The control of reimbursements has led to a decrease in the scope of practice for specialists as well as a distance between the primary care physician and the patient. For example, the time a physician spends with the individual patient has decreased to seven minutes and the front line of care has shifted to allied healthcare professionals. Unfortunately, the physician has been used as the fall guy for what’s wrong with our healthcare system, when in fact he/she has had the least power over the business and now has lost the power over the practice of medicine.
These changes have been touted as a win for ObamaCare. Proponents have stated that the law is working because it is lowering healthcare costs. However, this meme has ignored the increase in prohibitive out-of-pocket costs to patients, their increased difficulty in being able to have access to physicians, a the limit in their access to treatment due to a decrease in covered services and medications, and in increase in costs to tax payers. With the passage of The H.R.2, reimbursements have been tied to the delivery of ‘value-based’ care and there is no limit to this trend. Doctors will be conscripted into this system using the yoke of Maintenance of Certification (MOC), a lucrative and questionable scheme initiated by the American Board of Specialties (AMBS) to coerce physician members to take expensive arbitrary tests in order to maintain their Board certification forcing doctors to pay to continue to practice medicine.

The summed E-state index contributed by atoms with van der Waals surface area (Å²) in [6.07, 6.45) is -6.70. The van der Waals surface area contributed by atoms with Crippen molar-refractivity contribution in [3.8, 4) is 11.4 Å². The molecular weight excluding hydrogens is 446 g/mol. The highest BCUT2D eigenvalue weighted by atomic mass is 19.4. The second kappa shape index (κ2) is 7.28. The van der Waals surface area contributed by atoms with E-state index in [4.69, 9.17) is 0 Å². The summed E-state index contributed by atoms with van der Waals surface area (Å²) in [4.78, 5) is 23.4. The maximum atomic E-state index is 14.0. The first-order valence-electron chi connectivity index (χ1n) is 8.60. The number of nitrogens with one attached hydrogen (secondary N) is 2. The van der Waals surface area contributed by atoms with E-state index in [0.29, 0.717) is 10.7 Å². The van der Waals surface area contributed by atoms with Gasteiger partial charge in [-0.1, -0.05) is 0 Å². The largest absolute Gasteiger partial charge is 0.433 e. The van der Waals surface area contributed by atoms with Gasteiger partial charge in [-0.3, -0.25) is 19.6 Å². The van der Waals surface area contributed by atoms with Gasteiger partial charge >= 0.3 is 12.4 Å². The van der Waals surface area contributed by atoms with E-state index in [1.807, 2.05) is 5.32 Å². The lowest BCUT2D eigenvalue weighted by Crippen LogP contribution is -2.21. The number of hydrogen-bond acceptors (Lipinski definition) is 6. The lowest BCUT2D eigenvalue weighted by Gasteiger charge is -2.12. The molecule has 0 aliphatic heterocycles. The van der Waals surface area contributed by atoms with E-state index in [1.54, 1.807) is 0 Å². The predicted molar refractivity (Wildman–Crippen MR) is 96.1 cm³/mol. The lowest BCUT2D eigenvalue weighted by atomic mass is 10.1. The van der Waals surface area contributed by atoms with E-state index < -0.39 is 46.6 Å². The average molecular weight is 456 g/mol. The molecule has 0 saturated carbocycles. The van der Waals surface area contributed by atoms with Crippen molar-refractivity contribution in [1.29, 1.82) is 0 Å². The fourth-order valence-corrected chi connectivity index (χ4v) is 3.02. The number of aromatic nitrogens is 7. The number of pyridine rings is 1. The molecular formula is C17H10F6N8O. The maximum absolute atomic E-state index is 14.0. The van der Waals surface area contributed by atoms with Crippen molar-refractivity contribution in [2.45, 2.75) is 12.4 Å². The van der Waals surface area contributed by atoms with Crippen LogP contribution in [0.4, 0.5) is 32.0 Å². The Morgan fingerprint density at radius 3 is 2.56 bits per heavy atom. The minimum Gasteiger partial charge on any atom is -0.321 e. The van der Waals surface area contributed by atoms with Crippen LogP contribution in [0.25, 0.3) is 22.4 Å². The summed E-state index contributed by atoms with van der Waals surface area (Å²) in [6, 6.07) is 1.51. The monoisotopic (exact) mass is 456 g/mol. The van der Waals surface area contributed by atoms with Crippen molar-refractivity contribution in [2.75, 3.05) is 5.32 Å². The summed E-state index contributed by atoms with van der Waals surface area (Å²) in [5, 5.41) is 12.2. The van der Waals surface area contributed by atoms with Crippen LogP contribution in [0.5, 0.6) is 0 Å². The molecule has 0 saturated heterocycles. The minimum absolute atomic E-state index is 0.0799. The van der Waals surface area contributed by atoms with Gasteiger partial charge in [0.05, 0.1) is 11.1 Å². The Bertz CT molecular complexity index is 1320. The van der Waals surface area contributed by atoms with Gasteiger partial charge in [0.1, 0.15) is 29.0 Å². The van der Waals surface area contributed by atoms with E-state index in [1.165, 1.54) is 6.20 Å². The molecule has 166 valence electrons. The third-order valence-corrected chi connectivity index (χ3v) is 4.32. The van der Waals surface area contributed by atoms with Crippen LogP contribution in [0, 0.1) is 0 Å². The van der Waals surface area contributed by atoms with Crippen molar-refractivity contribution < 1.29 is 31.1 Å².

If you like your doctor you can keep your doctor
There is a less well understood aspect of Obamacare which will become obvious as the law continues to be implemented. It will be the end of the independent private physician. The days of the solo practitioner and small group practice are numbered. In the shift towards empowering the healthcare team in the form of ACOs, the role of the physician has been decreased to one of an administrator for the most part. Clinically, the doctor has become interchangeable with physician extenders. In an effort to save money and to implement a system driven by algorithms and one-size-fits-all medicine, the front line of medicine has increasingly been taken over by other allied healthcare professionals. There has been a concerted effort to devalue the doctor. Medical education has shifted to a doctor being part of the healthcare team which uses central guidelines and population based Evidence-Based medicine instead of clinical judgment based on individualized patient care. Instead of having the power to make clinical decisions and lead the planning of patient care, the doctor has been relegated to the administrative task of signing off on clinical notes and writing prescriptions. One only needs to look at the electronic medical record to figure out how removed doctors have become from front-line patient care. The nursing profession has also been a casualty of these changes. They are no longer on the front line of patient care, they have also become part of the administrative process. Registered Nurses with the most experience have increasingly become case managers which are in essence compliance officers tasked with making sure that documentation is in place to ensure that the hospitals get paid by Medicare and commercial insurance companies.
The Electronic Medical Record